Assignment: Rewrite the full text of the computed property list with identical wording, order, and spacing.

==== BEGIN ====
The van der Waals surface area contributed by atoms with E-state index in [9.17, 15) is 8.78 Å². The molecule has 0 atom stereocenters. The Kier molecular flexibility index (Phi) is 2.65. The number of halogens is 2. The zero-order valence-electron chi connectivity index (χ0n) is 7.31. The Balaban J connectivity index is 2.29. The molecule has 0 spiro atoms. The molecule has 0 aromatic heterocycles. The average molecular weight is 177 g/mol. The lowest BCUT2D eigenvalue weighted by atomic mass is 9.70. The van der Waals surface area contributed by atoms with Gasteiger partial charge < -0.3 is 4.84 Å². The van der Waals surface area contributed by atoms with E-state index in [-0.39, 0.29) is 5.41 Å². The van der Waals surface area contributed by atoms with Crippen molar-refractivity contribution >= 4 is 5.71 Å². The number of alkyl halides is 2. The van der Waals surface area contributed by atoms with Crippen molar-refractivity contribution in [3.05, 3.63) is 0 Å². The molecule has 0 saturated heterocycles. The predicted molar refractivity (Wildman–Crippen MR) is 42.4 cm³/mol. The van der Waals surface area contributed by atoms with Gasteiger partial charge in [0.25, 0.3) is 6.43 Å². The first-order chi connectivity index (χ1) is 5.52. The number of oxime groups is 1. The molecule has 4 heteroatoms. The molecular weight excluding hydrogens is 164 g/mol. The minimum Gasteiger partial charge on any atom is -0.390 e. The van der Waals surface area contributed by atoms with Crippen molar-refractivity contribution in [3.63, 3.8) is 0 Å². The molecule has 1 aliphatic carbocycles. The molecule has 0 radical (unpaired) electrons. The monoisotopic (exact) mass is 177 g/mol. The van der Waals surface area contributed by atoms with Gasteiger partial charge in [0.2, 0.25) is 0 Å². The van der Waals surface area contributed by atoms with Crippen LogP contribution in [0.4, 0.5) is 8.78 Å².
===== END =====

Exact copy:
The van der Waals surface area contributed by atoms with E-state index in [9.17, 15) is 8.78 Å². The molecule has 0 atom stereocenters. The Kier molecular flexibility index (Phi) is 2.65. The number of halogens is 2. The zero-order valence-electron chi connectivity index (χ0n) is 7.31. The Balaban J connectivity index is 2.29. The molecule has 0 spiro atoms. The molecule has 0 aromatic heterocycles. The average molecular weight is 177 g/mol. The lowest BCUT2D eigenvalue weighted by atomic mass is 9.70. The van der Waals surface area contributed by atoms with Gasteiger partial charge < -0.3 is 4.84 Å². The van der Waals surface area contributed by atoms with E-state index in [-0.39, 0.29) is 5.41 Å². The van der Waals surface area contributed by atoms with Crippen molar-refractivity contribution >= 4 is 5.71 Å². The number of alkyl halides is 2. The van der Waals surface area contributed by atoms with Crippen molar-refractivity contribution in [3.05, 3.63) is 0 Å². The molecule has 0 saturated heterocycles. The predicted molar refractivity (Wildman–Crippen MR) is 42.4 cm³/mol. The van der Waals surface area contributed by atoms with Gasteiger partial charge in [0.25, 0.3) is 6.43 Å². The first-order chi connectivity index (χ1) is 5.52. The number of oxime groups is 1. The molecule has 4 heteroatoms. The molecular weight excluding hydrogens is 164 g/mol. The minimum Gasteiger partial charge on any atom is -0.390 e. The van der Waals surface area contributed by atoms with Crippen molar-refractivity contribution in [3.63, 3.8) is 0 Å². The molecule has 1 aliphatic carbocycles. The molecule has 0 radical (unpaired) electrons. The monoisotopic (exact) mass is 177 g/mol. The van der Waals surface area contributed by atoms with Gasteiger partial charge in [0.2, 0.25) is 0 Å². The van der Waals surface area contributed by atoms with Crippen LogP contribution in [0.4, 0.5) is 8.78 Å².